Educators weigh up academy opt-out offer for primary schools

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Primary head teachers have been weighing up the pros and cons of opting out of local authority control following education secretary Michael Gove's invitation for state primary schools to become academies.

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The move was outlined in the Queen’s Speech, along with plans to allow parents to set up their own ‘free schools’ with Government money but run independently.

Mr Gove said he had written to all schools, including for the first time primary schools and special schools, to invite them to apply for academy status.

Outstanding schools would be ‘preapproved’ and, subject to approval of the Academies Bill, the first of these would change status in September.

The Government said academies would be able to set their own pay and conditions for staff, have greater control of their budgets and be free from following the national curriculum.

One head teacher pondering the change is Ian Erskine, head of Fulbridge Primary School in a deprived area of Peterborough, who said he would not rule out applying for academy status in the future.

He said, ‘It looks a very complicated decision and not one we would rush into. If we get an Outstanding at our next Ofsted we would seriously look at it. My decision would be based on what’s best for the children. You might argue that it is very good for children in academies, but what about children who don’t get into an academy school?’

He said that he would need to weigh up the benefits of losing free local authority advice and support, which he said was excellent, particularly ahead of the school’s last Ofsted inspection. ‘I imagine other heads would tell similar stories. We would have to look at whether we would be confident enough to stand alone without local authority support.’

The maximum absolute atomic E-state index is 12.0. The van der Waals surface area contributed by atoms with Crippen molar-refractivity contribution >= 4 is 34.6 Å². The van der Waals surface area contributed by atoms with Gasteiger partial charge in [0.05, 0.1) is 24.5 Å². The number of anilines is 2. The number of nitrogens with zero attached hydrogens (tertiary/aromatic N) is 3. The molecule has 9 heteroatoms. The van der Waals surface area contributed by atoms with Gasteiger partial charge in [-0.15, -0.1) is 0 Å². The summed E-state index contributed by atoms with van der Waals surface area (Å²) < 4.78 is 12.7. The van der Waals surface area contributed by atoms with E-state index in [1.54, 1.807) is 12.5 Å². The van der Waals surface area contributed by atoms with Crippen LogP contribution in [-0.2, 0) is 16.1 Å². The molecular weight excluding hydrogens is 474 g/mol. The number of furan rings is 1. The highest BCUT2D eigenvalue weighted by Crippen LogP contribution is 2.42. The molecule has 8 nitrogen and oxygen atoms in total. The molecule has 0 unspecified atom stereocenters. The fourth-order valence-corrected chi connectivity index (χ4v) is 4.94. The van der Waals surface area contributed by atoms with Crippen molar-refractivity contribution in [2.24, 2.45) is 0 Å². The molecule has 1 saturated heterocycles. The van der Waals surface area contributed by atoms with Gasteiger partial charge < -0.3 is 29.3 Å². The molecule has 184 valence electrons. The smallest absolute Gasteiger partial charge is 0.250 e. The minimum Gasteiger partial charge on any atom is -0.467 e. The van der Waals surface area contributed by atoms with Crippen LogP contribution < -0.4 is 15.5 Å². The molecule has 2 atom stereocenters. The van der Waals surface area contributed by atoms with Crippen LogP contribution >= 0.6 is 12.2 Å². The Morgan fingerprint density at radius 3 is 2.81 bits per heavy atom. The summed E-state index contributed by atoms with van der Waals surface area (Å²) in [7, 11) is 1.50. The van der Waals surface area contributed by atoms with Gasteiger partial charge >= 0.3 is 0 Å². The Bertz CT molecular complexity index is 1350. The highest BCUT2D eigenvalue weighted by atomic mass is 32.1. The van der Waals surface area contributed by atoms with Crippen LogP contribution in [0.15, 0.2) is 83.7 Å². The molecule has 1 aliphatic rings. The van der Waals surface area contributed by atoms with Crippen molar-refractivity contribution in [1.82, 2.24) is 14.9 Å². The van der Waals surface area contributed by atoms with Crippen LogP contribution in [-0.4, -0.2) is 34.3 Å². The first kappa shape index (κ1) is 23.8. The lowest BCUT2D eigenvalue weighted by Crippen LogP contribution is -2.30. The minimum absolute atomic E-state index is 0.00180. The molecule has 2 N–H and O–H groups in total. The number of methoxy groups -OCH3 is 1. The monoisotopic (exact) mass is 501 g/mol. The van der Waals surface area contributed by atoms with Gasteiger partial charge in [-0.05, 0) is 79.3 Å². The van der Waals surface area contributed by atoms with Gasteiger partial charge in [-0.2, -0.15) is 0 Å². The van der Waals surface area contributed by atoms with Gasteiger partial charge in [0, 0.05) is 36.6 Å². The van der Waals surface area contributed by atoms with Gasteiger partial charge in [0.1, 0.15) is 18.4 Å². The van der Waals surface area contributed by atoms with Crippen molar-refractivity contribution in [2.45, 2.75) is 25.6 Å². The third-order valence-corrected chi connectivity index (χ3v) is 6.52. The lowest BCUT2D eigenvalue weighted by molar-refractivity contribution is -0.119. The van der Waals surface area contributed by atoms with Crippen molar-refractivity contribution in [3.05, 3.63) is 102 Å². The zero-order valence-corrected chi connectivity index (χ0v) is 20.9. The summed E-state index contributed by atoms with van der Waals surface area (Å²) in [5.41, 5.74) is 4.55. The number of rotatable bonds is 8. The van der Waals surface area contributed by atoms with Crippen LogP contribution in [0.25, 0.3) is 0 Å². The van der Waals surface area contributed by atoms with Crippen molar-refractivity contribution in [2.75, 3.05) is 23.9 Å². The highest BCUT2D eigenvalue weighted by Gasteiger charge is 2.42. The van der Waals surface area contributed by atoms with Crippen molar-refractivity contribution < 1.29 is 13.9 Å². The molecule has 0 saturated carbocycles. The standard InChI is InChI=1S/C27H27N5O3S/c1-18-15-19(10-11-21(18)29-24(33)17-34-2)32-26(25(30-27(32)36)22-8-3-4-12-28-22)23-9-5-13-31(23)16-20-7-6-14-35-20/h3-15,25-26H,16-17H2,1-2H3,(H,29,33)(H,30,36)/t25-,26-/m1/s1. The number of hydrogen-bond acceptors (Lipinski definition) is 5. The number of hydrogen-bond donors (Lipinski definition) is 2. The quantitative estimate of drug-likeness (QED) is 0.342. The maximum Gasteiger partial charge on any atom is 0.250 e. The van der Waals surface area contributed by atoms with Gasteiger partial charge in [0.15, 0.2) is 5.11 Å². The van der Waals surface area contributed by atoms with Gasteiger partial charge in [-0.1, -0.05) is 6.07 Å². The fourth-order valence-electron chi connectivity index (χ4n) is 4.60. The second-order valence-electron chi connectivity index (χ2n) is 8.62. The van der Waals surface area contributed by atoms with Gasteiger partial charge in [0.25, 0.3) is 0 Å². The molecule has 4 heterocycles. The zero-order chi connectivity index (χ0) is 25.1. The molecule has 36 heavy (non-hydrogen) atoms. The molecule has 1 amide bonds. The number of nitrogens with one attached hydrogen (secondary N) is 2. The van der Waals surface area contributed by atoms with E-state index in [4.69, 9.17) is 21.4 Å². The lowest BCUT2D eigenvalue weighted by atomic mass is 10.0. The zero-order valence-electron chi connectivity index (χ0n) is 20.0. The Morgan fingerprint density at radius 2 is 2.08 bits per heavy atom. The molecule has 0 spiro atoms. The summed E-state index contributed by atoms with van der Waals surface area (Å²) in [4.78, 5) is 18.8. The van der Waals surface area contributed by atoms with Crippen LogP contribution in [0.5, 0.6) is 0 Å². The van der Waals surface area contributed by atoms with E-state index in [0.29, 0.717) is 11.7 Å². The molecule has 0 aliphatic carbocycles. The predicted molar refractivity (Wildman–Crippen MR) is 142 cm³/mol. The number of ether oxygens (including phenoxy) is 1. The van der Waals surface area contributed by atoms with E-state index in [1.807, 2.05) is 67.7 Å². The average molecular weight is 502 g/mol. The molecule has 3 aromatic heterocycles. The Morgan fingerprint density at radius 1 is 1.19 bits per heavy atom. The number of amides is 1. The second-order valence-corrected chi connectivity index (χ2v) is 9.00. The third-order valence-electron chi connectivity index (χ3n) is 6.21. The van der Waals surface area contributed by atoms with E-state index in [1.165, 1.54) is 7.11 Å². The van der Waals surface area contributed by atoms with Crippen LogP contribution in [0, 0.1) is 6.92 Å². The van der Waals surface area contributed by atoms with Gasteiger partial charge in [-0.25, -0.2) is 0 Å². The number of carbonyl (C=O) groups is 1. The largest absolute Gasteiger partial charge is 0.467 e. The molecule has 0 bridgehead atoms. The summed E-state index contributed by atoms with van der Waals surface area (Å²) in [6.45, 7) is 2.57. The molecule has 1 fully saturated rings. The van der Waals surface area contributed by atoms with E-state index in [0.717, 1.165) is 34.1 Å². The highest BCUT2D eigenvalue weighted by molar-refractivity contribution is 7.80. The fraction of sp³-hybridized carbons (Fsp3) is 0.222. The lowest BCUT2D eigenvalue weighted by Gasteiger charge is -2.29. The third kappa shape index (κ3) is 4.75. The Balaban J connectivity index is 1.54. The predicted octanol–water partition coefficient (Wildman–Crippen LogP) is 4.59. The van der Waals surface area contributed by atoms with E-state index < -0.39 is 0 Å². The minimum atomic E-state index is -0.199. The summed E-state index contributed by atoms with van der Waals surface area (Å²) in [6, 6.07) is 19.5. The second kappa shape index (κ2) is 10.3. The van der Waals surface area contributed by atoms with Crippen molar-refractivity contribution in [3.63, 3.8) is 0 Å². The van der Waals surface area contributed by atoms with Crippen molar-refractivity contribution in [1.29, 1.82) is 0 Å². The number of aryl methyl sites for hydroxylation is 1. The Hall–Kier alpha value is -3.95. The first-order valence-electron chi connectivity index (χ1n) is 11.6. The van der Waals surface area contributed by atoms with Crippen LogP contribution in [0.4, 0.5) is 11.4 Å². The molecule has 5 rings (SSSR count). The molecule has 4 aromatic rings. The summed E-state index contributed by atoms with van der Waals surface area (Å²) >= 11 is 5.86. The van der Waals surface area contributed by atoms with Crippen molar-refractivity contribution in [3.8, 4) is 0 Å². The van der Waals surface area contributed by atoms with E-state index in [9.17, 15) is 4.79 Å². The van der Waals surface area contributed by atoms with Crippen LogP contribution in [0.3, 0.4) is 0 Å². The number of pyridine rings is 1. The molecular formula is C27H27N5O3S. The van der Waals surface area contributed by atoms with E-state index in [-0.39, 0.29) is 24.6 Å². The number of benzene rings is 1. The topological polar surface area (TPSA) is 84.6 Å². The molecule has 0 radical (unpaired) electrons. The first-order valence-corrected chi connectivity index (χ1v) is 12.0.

Aside from decisions about school buildings, Mr Erskine said, ‘we already have a lot of autonomy. There is very little that we – the head and the governors – can’t make a decision about on spending.’

The school is proud of designing its own creative curriculum and became a National School of Creativity last year, with funding through Creative Partnerships. Fulbridge already works closely with an academy, whose intake includes around half of its pupils.

Mr Erskine said gaining freedom from the primary school curriculum was not an issue. ‘If you’re brave enough, you can really do what you like.’

But he added that Michael Gove’s letter to heads was ‘refreshing’ because it was ‘seemingly genuine, respecting what we do as professionals.’

But Mr Erskine acknowledged that a two-tier education system could arise if good teachers and support staff move to academies, attracted by higher salaries.

Pat Broadhead, Professor of Playful Learning at Leeds Metropolitan University, said that she was concerned that academies would be ‘elitist’ and ‘divisive’.

She said, ‘My instinct tells me the coalition Government is going to make things worse. If they think the national curriculum is so bad, why don’t they change it?’

She warned, ‘Schools will be like banks. Teachers of the youngest children will get the lowest salaries. People get greedy.’

She also questioned where the money would come from to pay higher salaries. ‘You can only take it out of a finite pot.’

She added, ‘One of the biggest concerns is that they will not implement the Rose Review, which I think was trying to open up the curriculum in a positive way.’ She said the Review was about ‘building children’s interests into the curriculum’.

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